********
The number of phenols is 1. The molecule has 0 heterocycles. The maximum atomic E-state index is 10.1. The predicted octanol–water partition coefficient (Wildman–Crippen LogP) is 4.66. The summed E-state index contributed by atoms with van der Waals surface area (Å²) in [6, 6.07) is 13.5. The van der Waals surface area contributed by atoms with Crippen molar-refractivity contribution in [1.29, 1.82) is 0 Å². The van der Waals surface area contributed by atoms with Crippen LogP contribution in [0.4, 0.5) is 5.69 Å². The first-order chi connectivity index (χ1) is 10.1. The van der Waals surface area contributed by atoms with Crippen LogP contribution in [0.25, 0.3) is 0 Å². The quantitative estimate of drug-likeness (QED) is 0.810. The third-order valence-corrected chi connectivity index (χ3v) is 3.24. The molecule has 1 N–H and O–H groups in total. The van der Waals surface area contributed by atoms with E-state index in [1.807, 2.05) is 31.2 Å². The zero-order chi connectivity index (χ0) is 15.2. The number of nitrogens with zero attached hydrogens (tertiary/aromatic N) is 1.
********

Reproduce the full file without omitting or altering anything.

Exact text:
The number of phenols is 1. The molecule has 0 heterocycles. The maximum atomic E-state index is 10.1. The predicted octanol–water partition coefficient (Wildman–Crippen LogP) is 4.66. The summed E-state index contributed by atoms with van der Waals surface area (Å²) in [6, 6.07) is 13.5. The van der Waals surface area contributed by atoms with Crippen molar-refractivity contribution in [1.29, 1.82) is 0 Å². The van der Waals surface area contributed by atoms with Crippen LogP contribution in [0.4, 0.5) is 5.69 Å². The first-order chi connectivity index (χ1) is 10.1. The van der Waals surface area contributed by atoms with Crippen LogP contribution in [0.25, 0.3) is 0 Å². The quantitative estimate of drug-likeness (QED) is 0.810. The third-order valence-corrected chi connectivity index (χ3v) is 3.24. The molecule has 1 N–H and O–H groups in total. The van der Waals surface area contributed by atoms with E-state index in [1.807, 2.05) is 31.2 Å². The zero-order chi connectivity index (χ0) is 15.2. The number of nitrogens with zero attached hydrogens (tertiary/aromatic N) is 1.